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Displace Me: Teens can experience a mock refugee camp in Genoa

GENOA — For one night teenagers will get to experience something that affects more than 20 million people around the world: displacement.

Millions of people lose their homes or flee their countries because of persecution, bloody conflicts or natural disasters. Churches in Genoa, Kingston and Kirkland teamed up to give teenagers a taste of what it's like to be those people.

On Aug. 11, a mock refugee camp will be held in the parking lot of 312 Eureka St. in Genoa. The teenagers who attend can expect a fun and meaningful night, said Mollie Hughes, event coordinator for Displace Me.

"We live in a little fishbowl but other people don't live like we do," Hughes said.

Some of the items participants will have to bring include a cardboard box, sleeping bags, blankets and flashlights. No food or electronics will be allowed. Crackers or protein packs may be given out, but participants shouldn't expect to eat pizza or enjoy luxuries they would normally have, Hughes said.

The camp is expected to be open from 6 p.m. until 7 a.m. During that time activities will be held to further help participants learn what it is like to live in desperation and deprivation. Some of the activities will be surprises, but one activity will show what it's like to escape a country.

"It will simulate what it would be like to cross over a border and get out of a country," Hughes said.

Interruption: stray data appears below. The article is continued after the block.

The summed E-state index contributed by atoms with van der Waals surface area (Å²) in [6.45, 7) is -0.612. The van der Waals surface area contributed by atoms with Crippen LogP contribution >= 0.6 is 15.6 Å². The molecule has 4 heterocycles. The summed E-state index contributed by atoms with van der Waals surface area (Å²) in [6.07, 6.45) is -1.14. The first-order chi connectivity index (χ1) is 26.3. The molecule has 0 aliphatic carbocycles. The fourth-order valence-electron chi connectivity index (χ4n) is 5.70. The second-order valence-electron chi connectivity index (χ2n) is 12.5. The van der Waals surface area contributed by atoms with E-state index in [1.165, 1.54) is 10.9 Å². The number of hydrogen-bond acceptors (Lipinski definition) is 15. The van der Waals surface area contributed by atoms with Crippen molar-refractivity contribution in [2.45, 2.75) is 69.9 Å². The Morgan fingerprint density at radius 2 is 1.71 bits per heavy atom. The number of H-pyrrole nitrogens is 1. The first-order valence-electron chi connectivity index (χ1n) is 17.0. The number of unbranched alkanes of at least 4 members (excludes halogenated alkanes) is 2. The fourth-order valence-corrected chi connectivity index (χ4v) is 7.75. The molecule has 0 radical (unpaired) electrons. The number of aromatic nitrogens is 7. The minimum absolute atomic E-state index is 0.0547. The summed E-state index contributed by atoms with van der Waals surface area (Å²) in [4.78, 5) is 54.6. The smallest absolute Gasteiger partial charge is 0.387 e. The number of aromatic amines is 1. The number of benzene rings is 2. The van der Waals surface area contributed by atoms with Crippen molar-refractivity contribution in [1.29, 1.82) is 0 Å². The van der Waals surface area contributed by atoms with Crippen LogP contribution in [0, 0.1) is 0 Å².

The activities are meant to inspire team building and leadership, said Kris Aves, another coordinator of the event. Teenagers will have to hunt for water or make their way around the camp through climbing, she said.

"These are things you would not normally encounter," Aves said.

Nurses and adult supervisors will be on staff to ensure safety, Aves said. She said she also hopes one or two real-life refugees will attend to share their experiences.

The idea for the program came from a friend whose husband specializes in immigration ministry, Aves said. She had been thinking about the idea for several years until she decided to partner up with Hughes and several others to realize it. She knew she wanted to get local churches involved and make it specifically for teenagers.

"I wanted something that was team-building and leadership oriented," Aves said. "And something that allows [teenagers] to look outside their backyard."

In many ways, the event was largely planned by teenagers, Hughes said. While the people involved reached out to youth directors from local churches, they in turn reached out to teenagers and got them involved in creating Displace Me.

"It's kind of custom-designed by the teens themselves," Hughes said.

Teenagers became the target audience because the coordinators thought they would understand the experience better than other groups, Hughes said. The U.S. is a country with many advantages and hopefully teenagers will understand why many refugees and displaced people come here, she said.

"That is how America was founded," Hughes said. "... people coming here to make a better life."

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